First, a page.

Good Reads

Reviewing the latest books in the field

By Cathy Hale

Fraud knowledge is growing rapidly. Online anti-fraud material is abundant but new professional reference books are still added every week. Good Reads provides reviews on some of the latest books in the field. 


Book: Student Guide to the Sarbanes-Oxley Act
Author: Robert A. Prentice
Publisher: Thomson Learning
Publication date: 2005
Reviewer: Linda Chase, CFE, ACFE Educator, assistant professor, Baldwin-Wallace College, Berea, Ohio


By this time, most people should have heard of the Sarbanes-Oxley Act, passed by Congress in July of 2002. What may still be a mystery, though, is the impact the Act has had on working professionals in the accounting industry. First, we can thank the Enron scandal, followed very quickly by WorldCom and other corporate accounting scandals for providing the catalyst that drove the federal government to pass this extensive Act of legislation. Congress responded very quickly because confidence in the markets had been shaken by the knowledge that a company's financial records were falsified to make them appear more profitable than they actually were. Suddenly, the Act created a "new federal agency and restructured the entire accounting industry, reformed Wall Street practices, dramatically altered corporate governance practices and attacked insider trading and obstruction of justice."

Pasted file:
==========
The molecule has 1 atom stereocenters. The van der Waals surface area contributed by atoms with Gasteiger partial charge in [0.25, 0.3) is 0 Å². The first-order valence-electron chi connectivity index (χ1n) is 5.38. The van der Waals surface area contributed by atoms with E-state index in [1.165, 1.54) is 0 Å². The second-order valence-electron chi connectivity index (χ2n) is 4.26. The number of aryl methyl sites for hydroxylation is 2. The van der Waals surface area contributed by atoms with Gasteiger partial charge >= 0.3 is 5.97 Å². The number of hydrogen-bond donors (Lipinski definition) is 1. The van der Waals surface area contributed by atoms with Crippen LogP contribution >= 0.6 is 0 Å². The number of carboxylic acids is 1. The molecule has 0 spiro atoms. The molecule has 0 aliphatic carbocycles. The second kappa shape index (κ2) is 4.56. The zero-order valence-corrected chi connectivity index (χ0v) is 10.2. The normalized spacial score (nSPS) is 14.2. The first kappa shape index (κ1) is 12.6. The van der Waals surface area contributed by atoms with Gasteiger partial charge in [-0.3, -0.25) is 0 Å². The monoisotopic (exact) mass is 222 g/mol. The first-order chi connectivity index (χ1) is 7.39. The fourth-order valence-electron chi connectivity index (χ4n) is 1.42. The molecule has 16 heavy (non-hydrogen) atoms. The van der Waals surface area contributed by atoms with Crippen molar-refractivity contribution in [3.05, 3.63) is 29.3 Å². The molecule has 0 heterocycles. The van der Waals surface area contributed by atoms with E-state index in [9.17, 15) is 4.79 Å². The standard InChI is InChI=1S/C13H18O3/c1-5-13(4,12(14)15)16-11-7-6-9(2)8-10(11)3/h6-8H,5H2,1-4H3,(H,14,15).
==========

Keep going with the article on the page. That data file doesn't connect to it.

This sea change drove people to seek information that would help them better understand how the Act would impact them and their jobs. Due to this change, I highly recommend the "Student Guide to the Sarbanes-Oxley Act," written by Robert Prentice. It is not a lengthy book - just 60 pages total - but don't be fooled. This book is packed with simple, concise information regarding each section of the Act.

It starts with an executive summary of the Act's provisions, including highlights regarding accounting reforms, corporate governance, and whistle-blowers. The author continues by breaking out each section, detailing the problem Congress was addressing, the solution of the problem as addressed by provisions of the Act, and the implications and consequences of the solution to publicly traded companies and accounting professionals.

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